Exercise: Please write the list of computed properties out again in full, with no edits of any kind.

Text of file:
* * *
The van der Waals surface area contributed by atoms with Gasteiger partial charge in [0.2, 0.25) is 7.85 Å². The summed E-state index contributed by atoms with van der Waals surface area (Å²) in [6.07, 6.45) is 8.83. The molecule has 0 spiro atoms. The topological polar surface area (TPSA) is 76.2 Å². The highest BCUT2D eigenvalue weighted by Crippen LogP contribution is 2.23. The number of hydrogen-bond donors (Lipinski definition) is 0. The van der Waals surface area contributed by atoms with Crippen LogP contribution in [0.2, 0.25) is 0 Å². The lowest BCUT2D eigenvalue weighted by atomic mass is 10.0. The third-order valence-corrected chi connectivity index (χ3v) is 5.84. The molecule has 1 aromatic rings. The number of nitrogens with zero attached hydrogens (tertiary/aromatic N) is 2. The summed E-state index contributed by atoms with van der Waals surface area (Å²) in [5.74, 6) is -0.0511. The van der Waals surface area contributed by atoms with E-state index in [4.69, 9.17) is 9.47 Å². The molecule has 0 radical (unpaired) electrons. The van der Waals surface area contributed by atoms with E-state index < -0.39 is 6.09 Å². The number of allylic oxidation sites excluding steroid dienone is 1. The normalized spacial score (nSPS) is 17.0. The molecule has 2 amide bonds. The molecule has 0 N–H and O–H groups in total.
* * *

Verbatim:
The van der Waals surface area contributed by atoms with Gasteiger partial charge in [0.2, 0.25) is 7.85 Å². The summed E-state index contributed by atoms with van der Waals surface area (Å²) in [6.07, 6.45) is 8.83. The molecule has 0 spiro atoms. The topological polar surface area (TPSA) is 76.2 Å². The highest BCUT2D eigenvalue weighted by Crippen LogP contribution is 2.23. The number of hydrogen-bond donors (Lipinski definition) is 0. The van der Waals surface area contributed by atoms with Crippen LogP contribution in [0.2, 0.25) is 0 Å². The lowest BCUT2D eigenvalue weighted by atomic mass is 10.0. The third-order valence-corrected chi connectivity index (χ3v) is 5.84. The molecule has 1 aromatic rings. The number of nitrogens with zero attached hydrogens (tertiary/aromatic N) is 2. The summed E-state index contributed by atoms with van der Waals surface area (Å²) in [5.74, 6) is -0.0511. The van der Waals surface area contributed by atoms with E-state index in [4.69, 9.17) is 9.47 Å². The molecule has 0 radical (unpaired) electrons. The van der Waals surface area contributed by atoms with E-state index < -0.39 is 6.09 Å². The number of allylic oxidation sites excluding steroid dienone is 1. The normalized spacial score (nSPS) is 17.0. The molecule has 2 amide bonds. The molecule has 0 N–H and O–H groups in total.